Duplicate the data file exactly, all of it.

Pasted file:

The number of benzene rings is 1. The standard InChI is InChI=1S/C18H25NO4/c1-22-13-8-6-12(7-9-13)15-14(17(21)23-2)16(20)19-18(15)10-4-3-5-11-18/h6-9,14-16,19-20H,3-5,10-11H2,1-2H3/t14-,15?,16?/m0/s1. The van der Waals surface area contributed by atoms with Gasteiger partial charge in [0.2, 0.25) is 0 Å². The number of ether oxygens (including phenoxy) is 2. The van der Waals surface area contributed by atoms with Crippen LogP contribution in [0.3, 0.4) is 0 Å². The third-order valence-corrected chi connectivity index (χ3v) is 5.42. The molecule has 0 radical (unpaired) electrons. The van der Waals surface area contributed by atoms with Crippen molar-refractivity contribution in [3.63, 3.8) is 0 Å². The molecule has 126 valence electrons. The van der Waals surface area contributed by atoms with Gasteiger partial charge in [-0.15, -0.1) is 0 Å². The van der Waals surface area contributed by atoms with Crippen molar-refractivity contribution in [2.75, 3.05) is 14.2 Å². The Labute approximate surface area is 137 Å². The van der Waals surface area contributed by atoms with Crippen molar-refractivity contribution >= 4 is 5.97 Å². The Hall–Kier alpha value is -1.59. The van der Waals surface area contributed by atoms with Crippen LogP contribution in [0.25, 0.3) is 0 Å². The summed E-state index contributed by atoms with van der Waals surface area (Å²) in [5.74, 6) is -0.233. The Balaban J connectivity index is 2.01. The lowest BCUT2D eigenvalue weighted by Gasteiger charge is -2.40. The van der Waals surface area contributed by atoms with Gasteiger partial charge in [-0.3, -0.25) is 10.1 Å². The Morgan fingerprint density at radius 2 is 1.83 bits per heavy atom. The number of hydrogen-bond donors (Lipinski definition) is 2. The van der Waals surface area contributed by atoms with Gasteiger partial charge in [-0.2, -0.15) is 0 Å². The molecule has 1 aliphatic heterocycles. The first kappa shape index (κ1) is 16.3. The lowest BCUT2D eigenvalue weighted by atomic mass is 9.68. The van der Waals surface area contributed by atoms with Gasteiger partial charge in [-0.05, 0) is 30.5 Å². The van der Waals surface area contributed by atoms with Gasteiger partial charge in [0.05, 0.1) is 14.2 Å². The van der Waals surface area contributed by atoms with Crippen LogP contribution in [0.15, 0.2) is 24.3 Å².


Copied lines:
The number of benzene rings is 1. The standard InChI is InChI=1S/C18H25NO4/c1-22-13-8-6-12(7-9-13)15-14(17(21)23-2)16(20)19-18(15)10-4-3-5-11-18/h6-9,14-16,19-20H,3-5,10-11H2,1-2H3/t14-,15?,16?/m0/s1. The van der Waals surface area contributed by atoms with Gasteiger partial charge in [0.2, 0.25) is 0 Å². The number of ether oxygens (including phenoxy) is 2. The van der Waals surface area contributed by atoms with Crippen LogP contribution in [0.3, 0.4) is 0 Å². The third-order valence-corrected chi connectivity index (χ3v) is 5.42. The molecule has 0 radical (unpaired) electrons. The van der Waals surface area contributed by atoms with Crippen molar-refractivity contribution in [3.63, 3.8) is 0 Å². The molecule has 126 valence electrons. The van der Waals surface area contributed by atoms with Gasteiger partial charge in [-0.15, -0.1) is 0 Å². The van der Waals surface area contributed by atoms with Crippen molar-refractivity contribution in [2.75, 3.05) is 14.2 Å². The Labute approximate surface area is 137 Å². The van der Waals surface area contributed by atoms with Crippen molar-refractivity contribution >= 4 is 5.97 Å². The Hall–Kier alpha value is -1.59. The van der Waals surface area contributed by atoms with Crippen LogP contribution in [0.25, 0.3) is 0 Å². The summed E-state index contributed by atoms with van der Waals surface area (Å²) in [5.74, 6) is -0.233. The Balaban J connectivity index is 2.01. The lowest BCUT2D eigenvalue weighted by Gasteiger charge is -2.40. The van der Waals surface area contributed by atoms with Gasteiger partial charge in [-0.3, -0.25) is 10.1 Å². The Morgan fingerprint density at radius 2 is 1.83 bits per heavy atom. The number of hydrogen-bond donors (Lipinski definition) is 2. The van der Waals surface area contributed by atoms with Gasteiger partial charge in [-0.2, -0.15) is 0 Å². The molecule has 1 aliphatic heterocycles. The first kappa shape index (κ1) is 16.3. The lowest BCUT2D eigenvalue weighted by atomic mass is 9.68. The van der Waals surface area contributed by atoms with Gasteiger partial charge in [-0.05, 0) is 30.5 Å². The van der Waals surface area contributed by atoms with Gasteiger partial charge in [0.05, 0.1) is 14.2 Å². The van der Waals surface area contributed by atoms with Crippen LogP contribution in [0.15, 0.2) is 24.3 Å².